Enactus UP has partnered with the National Cleaner Production Centre of South Africa (NCPC) to form Project Phoenix, a community project that facilitates brick makers use of fly ash to produce costeffective bricks.
The benefits of the project in Mamelodi are manifold, the first being the reduction of fly ash dumped in landfills. Fly ash, also known as coal ash, is a toxic byproduct from burning coal. Studies show that living near areas where fly ash is dumped increases risks of developing multiple health problems. It also has the potential to pollute water and damage wildlife, as it is swept up by wind or rain from dumping areas such as landfills.
Enactus UP’s project helps divert fly ash by using it to make bricks through their partnership with the NCPC. The NCPC link the Project Phoenix beneficiaries, the informal brick makers, to distributers of fly ash, one of which is Isowall. A distributer agreed to provide these beneficiaries in the Mamelodi areas with fly ash for free. Enactus UP’s role is to identify beneficiaries, introduce them to fly ash as a cost-effective method of brick making, and “[impart] skills that will enable sustainable progress,” according to Enactus UP.
When fly ash is used to make bricks, not only does it divert tons of harmful waste away from landfills, but the bricks are also cheaper and of an equal quality to normal bricks. The average price of one brick is R7,00, but using fly ash, the bricks cost R3,50 each. A case study from the project shows that one beneficiary, an informal brick maker, produced 30 000 bricks in a four month period using the ash, saving over R100 000. Not only was the beneficiary able to open a new plant as a result and add three employees, but 408 tons of coal ash were diverted from landfills. 167 000 tons of greenhouse gas emissions have also been reduced in the process, as the energy required to produce products using raw materials is much higher than recycling.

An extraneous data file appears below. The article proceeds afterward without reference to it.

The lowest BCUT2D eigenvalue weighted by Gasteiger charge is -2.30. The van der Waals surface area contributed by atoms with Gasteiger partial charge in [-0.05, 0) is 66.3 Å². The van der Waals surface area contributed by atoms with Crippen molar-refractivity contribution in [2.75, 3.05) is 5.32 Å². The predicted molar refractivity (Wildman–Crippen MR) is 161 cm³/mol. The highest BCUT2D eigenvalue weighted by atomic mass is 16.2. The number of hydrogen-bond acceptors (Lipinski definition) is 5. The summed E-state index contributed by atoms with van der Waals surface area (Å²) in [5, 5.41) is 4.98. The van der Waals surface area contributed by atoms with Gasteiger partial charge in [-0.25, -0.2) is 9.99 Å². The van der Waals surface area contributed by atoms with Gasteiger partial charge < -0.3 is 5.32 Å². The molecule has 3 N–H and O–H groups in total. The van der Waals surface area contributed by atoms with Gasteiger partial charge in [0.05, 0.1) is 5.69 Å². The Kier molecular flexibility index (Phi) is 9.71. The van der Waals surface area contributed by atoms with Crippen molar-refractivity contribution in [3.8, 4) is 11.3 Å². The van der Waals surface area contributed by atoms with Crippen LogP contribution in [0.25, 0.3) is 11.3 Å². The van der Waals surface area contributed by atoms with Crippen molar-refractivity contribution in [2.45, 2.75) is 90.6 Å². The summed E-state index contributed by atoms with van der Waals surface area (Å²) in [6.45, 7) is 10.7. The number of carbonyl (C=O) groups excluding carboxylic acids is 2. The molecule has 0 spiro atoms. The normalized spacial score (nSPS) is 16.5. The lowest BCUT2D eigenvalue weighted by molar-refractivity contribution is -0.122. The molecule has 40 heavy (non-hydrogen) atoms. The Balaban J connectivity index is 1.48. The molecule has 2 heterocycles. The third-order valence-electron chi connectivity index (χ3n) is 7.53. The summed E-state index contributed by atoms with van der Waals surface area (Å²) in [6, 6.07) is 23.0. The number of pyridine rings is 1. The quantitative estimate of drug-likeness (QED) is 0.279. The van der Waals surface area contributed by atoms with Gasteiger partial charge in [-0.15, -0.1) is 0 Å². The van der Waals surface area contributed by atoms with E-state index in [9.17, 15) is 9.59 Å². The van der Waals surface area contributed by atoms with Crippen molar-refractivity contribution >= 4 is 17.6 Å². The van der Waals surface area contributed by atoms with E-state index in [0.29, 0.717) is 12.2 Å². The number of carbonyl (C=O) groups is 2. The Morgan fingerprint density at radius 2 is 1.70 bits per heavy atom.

Enactus UP aim to impart the skill of brick making using fly ash, along with financial literacy training, and brick testing at testing facilities. Another goal of the project is to help formalise informal brick makers in order for them to compete with bigger companies, like Vibro. As of 2019, the project report confirms that six families rely on the income earned by the project’s beneficiaries every month, who were previously at serious risk of unemployment. This project has helped equip previously unemployed young men with skills and employment, as well as one woman and rural men who own brick making businesses.
Project Phoenix falls under four of the 17 United Nations Sustainable Development Goals: Decent Work and Economic Growth, Industry, Innovation, and Infrastructure, Sustainable Cities and Communities, and Partnerships for the goals. “Addressing these goals means we are also playing a vital role in the progress of the country,” says Enactus UP. According to the South African SDG Hub, “the SDGs are a universal call to form partnerships to end poverty, protect the planet and ensure that all people enjoy peace and prosperity.”
South Africa adopted the 2030 Agenda for Sustainable Development Goals and SDGs in 2015, which “integrates in a balanced manner the three dimensions of sustainable development – economic, social and environmental,” according to the European Commission, a branch of the European Union. Environmental sustainability is a critical issue listed in the SDGs, and Enactus UP is not the only student initiative at UP tackling it.